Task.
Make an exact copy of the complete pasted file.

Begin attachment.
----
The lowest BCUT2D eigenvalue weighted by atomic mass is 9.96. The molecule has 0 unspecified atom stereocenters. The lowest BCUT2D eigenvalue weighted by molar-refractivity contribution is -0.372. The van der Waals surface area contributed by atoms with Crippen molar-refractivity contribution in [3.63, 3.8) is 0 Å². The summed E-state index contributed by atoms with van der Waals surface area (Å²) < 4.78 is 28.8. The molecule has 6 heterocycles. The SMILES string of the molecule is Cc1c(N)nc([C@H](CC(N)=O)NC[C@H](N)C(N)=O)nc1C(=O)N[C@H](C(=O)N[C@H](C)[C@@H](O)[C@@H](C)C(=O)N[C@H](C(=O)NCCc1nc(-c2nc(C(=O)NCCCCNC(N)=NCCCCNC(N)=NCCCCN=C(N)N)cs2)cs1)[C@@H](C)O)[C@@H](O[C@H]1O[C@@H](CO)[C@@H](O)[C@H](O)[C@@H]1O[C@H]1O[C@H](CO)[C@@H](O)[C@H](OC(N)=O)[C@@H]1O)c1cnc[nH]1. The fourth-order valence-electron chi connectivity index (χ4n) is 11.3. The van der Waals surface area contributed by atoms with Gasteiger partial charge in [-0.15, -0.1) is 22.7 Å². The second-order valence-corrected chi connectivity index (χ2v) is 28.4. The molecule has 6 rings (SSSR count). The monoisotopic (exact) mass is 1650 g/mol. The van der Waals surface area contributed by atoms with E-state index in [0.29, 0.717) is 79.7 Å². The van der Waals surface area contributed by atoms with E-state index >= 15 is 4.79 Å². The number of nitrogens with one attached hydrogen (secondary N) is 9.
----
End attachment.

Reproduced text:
The lowest BCUT2D eigenvalue weighted by atomic mass is 9.96. The molecule has 0 unspecified atom stereocenters. The lowest BCUT2D eigenvalue weighted by molar-refractivity contribution is -0.372. The van der Waals surface area contributed by atoms with Crippen molar-refractivity contribution in [3.63, 3.8) is 0 Å². The summed E-state index contributed by atoms with van der Waals surface area (Å²) < 4.78 is 28.8. The molecule has 6 heterocycles. The SMILES string of the molecule is Cc1c(N)nc([C@H](CC(N)=O)NC[C@H](N)C(N)=O)nc1C(=O)N[C@H](C(=O)N[C@H](C)[C@@H](O)[C@@H](C)C(=O)N[C@H](C(=O)NCCc1nc(-c2nc(C(=O)NCCCCNC(N)=NCCCCNC(N)=NCCCCN=C(N)N)cs2)cs1)[C@@H](C)O)[C@@H](O[C@H]1O[C@@H](CO)[C@@H](O)[C@H](O)[C@@H]1O[C@H]1O[C@H](CO)[C@@H](O)[C@H](OC(N)=O)[C@@H]1O)c1cnc[nH]1. The fourth-order valence-electron chi connectivity index (χ4n) is 11.3. The van der Waals surface area contributed by atoms with Gasteiger partial charge in [-0.15, -0.1) is 22.7 Å². The second-order valence-corrected chi connectivity index (χ2v) is 28.4. The molecule has 6 rings (SSSR count). The monoisotopic (exact) mass is 1650 g/mol. The van der Waals surface area contributed by atoms with E-state index in [0.29, 0.717) is 79.7 Å². The van der Waals surface area contributed by atoms with E-state index >= 15 is 4.79 Å². The number of nitrogens with one attached hydrogen (secondary N) is 9.